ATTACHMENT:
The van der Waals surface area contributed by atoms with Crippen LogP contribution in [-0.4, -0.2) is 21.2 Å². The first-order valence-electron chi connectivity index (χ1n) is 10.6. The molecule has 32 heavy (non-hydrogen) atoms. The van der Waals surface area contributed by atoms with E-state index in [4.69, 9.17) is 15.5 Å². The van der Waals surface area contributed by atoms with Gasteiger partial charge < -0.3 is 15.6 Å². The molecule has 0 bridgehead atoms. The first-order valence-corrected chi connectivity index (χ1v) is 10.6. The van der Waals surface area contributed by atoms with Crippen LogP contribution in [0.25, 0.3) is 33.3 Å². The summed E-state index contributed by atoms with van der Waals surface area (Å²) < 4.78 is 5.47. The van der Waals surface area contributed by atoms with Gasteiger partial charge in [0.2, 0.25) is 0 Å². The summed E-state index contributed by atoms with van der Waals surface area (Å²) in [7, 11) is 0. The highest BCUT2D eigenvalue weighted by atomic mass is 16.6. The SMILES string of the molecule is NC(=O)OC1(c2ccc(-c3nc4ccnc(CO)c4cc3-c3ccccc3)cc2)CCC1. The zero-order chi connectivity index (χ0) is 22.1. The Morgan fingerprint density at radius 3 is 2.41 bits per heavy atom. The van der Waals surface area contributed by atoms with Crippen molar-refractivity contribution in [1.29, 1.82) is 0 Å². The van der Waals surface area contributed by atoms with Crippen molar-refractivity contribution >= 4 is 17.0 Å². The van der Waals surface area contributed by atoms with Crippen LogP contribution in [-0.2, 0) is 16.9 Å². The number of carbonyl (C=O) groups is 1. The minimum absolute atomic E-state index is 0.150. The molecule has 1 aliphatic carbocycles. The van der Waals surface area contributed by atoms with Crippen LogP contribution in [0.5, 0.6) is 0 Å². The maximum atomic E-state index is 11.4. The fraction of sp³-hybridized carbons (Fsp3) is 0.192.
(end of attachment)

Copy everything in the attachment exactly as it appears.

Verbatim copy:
The van der Waals surface area contributed by atoms with Crippen LogP contribution in [-0.4, -0.2) is 21.2 Å². The first-order valence-electron chi connectivity index (χ1n) is 10.6. The molecule has 32 heavy (non-hydrogen) atoms. The van der Waals surface area contributed by atoms with E-state index in [4.69, 9.17) is 15.5 Å². The van der Waals surface area contributed by atoms with Gasteiger partial charge < -0.3 is 15.6 Å². The molecule has 0 bridgehead atoms. The first-order valence-corrected chi connectivity index (χ1v) is 10.6. The van der Waals surface area contributed by atoms with Crippen LogP contribution in [0.25, 0.3) is 33.3 Å². The summed E-state index contributed by atoms with van der Waals surface area (Å²) < 4.78 is 5.47. The van der Waals surface area contributed by atoms with Gasteiger partial charge in [0.2, 0.25) is 0 Å². The summed E-state index contributed by atoms with van der Waals surface area (Å²) in [7, 11) is 0. The highest BCUT2D eigenvalue weighted by atomic mass is 16.6. The SMILES string of the molecule is NC(=O)OC1(c2ccc(-c3nc4ccnc(CO)c4cc3-c3ccccc3)cc2)CCC1. The zero-order chi connectivity index (χ0) is 22.1. The Morgan fingerprint density at radius 3 is 2.41 bits per heavy atom. The van der Waals surface area contributed by atoms with Crippen molar-refractivity contribution in [1.29, 1.82) is 0 Å². The van der Waals surface area contributed by atoms with Crippen molar-refractivity contribution >= 4 is 17.0 Å². The van der Waals surface area contributed by atoms with Crippen LogP contribution in [-0.2, 0) is 16.9 Å². The number of carbonyl (C=O) groups is 1. The minimum absolute atomic E-state index is 0.150. The molecule has 1 aliphatic carbocycles. The van der Waals surface area contributed by atoms with Crippen LogP contribution in [0.5, 0.6) is 0 Å². The maximum atomic E-state index is 11.4. The fraction of sp³-hybridized carbons (Fsp3) is 0.192.